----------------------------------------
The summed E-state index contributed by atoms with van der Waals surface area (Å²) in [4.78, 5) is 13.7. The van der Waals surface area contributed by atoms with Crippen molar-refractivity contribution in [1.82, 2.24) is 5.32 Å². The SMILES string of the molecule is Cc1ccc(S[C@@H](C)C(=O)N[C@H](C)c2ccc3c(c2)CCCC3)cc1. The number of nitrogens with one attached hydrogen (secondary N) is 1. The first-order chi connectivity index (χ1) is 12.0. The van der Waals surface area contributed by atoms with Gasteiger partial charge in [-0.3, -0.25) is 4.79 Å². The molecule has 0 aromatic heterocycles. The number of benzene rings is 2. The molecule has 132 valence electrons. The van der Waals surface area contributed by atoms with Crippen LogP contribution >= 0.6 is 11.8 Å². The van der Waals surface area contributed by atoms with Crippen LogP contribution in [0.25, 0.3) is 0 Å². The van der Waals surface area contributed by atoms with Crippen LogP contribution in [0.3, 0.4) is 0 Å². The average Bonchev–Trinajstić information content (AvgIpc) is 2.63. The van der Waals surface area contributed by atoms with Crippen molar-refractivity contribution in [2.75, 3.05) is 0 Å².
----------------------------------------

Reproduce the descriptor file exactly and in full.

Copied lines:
The summed E-state index contributed by atoms with van der Waals surface area (Å²) in [4.78, 5) is 13.7. The van der Waals surface area contributed by atoms with Crippen molar-refractivity contribution in [1.82, 2.24) is 5.32 Å². The SMILES string of the molecule is Cc1ccc(S[C@@H](C)C(=O)N[C@H](C)c2ccc3c(c2)CCCC3)cc1. The number of nitrogens with one attached hydrogen (secondary N) is 1. The first-order chi connectivity index (χ1) is 12.0. The van der Waals surface area contributed by atoms with Gasteiger partial charge in [-0.3, -0.25) is 4.79 Å². The molecule has 0 aromatic heterocycles. The number of benzene rings is 2. The molecule has 132 valence electrons. The van der Waals surface area contributed by atoms with Crippen LogP contribution >= 0.6 is 11.8 Å². The van der Waals surface area contributed by atoms with Crippen LogP contribution in [0.25, 0.3) is 0 Å². The van der Waals surface area contributed by atoms with Crippen LogP contribution in [0.3, 0.4) is 0 Å². The average Bonchev–Trinajstić information content (AvgIpc) is 2.63. The van der Waals surface area contributed by atoms with Crippen molar-refractivity contribution in [2.75, 3.05) is 0 Å².